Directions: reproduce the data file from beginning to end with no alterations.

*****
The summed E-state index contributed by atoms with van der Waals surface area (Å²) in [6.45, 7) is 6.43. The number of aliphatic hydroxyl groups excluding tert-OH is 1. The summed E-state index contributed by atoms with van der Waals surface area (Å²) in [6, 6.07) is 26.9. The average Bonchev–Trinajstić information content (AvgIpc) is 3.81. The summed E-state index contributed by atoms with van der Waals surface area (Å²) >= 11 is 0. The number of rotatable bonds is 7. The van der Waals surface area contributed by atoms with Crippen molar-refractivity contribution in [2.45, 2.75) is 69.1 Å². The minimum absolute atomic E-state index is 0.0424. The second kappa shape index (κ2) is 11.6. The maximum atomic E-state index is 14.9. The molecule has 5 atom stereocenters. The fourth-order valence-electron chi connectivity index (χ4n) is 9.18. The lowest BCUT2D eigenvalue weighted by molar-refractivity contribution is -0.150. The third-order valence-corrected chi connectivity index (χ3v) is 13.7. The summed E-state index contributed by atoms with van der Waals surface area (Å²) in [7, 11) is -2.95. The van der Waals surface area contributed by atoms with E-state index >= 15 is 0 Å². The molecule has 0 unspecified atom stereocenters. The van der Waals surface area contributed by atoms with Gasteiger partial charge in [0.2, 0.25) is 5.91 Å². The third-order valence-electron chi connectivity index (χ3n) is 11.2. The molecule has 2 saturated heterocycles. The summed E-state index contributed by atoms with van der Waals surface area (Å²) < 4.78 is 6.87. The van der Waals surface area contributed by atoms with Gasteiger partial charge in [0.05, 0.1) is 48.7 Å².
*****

The summed E-state index contributed by atoms with van der Waals surface area (Å²) in [6.45, 7) is 6.43. The number of aliphatic hydroxyl groups excluding tert-OH is 1. The summed E-state index contributed by atoms with van der Waals surface area (Å²) in [6, 6.07) is 26.9. The average Bonchev–Trinajstić information content (AvgIpc) is 3.81. The summed E-state index contributed by atoms with van der Waals surface area (Å²) >= 11 is 0. The number of rotatable bonds is 7. The van der Waals surface area contributed by atoms with Crippen molar-refractivity contribution in [2.45, 2.75) is 69.1 Å². The minimum absolute atomic E-state index is 0.0424. The second kappa shape index (κ2) is 11.6. The maximum atomic E-state index is 14.9. The molecule has 5 atom stereocenters. The fourth-order valence-electron chi connectivity index (χ4n) is 9.18. The lowest BCUT2D eigenvalue weighted by molar-refractivity contribution is -0.150. The third-order valence-corrected chi connectivity index (χ3v) is 13.7. The summed E-state index contributed by atoms with van der Waals surface area (Å²) in [7, 11) is -2.95. The van der Waals surface area contributed by atoms with E-state index >= 15 is 0 Å². The molecule has 0 unspecified atom stereocenters. The van der Waals surface area contributed by atoms with Gasteiger partial charge in [0.2, 0.25) is 5.91 Å². The third-order valence-electron chi connectivity index (χ3n) is 11.2. The molecule has 2 saturated heterocycles. The summed E-state index contributed by atoms with van der Waals surface area (Å²) < 4.78 is 6.87. The van der Waals surface area contributed by atoms with Gasteiger partial charge in [0.05, 0.1) is 48.7 Å².